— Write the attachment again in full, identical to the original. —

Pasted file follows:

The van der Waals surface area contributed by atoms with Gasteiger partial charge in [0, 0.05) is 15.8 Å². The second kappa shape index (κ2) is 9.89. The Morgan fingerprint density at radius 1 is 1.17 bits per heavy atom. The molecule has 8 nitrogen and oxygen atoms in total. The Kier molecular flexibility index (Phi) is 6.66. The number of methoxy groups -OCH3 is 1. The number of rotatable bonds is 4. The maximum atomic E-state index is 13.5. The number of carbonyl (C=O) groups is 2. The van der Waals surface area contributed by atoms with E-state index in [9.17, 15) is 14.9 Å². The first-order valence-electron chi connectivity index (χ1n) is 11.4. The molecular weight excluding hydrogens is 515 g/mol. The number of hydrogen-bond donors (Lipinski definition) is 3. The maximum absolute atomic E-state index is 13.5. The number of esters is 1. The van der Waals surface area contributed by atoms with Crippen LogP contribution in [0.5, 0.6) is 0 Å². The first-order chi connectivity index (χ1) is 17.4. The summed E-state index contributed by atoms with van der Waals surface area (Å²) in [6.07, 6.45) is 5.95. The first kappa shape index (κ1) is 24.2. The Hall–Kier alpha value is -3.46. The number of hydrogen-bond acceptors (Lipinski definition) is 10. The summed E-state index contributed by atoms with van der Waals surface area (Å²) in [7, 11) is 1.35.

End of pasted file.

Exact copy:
The van der Waals surface area contributed by atoms with Gasteiger partial charge in [0, 0.05) is 15.8 Å². The second kappa shape index (κ2) is 9.89. The Morgan fingerprint density at radius 1 is 1.17 bits per heavy atom. The molecule has 8 nitrogen and oxygen atoms in total. The Kier molecular flexibility index (Phi) is 6.66. The number of methoxy groups -OCH3 is 1. The number of rotatable bonds is 4. The maximum atomic E-state index is 13.5. The number of carbonyl (C=O) groups is 2. The van der Waals surface area contributed by atoms with E-state index in [9.17, 15) is 14.9 Å². The first-order valence-electron chi connectivity index (χ1n) is 11.4. The molecular weight excluding hydrogens is 515 g/mol. The number of hydrogen-bond donors (Lipinski definition) is 3. The maximum absolute atomic E-state index is 13.5. The number of esters is 1. The van der Waals surface area contributed by atoms with Crippen LogP contribution in [0.5, 0.6) is 0 Å². The first-order chi connectivity index (χ1) is 17.4. The summed E-state index contributed by atoms with van der Waals surface area (Å²) in [6.07, 6.45) is 5.95. The first kappa shape index (κ1) is 24.2. The Hall–Kier alpha value is -3.46. The number of hydrogen-bond acceptors (Lipinski definition) is 10. The summed E-state index contributed by atoms with van der Waals surface area (Å²) in [7, 11) is 1.35.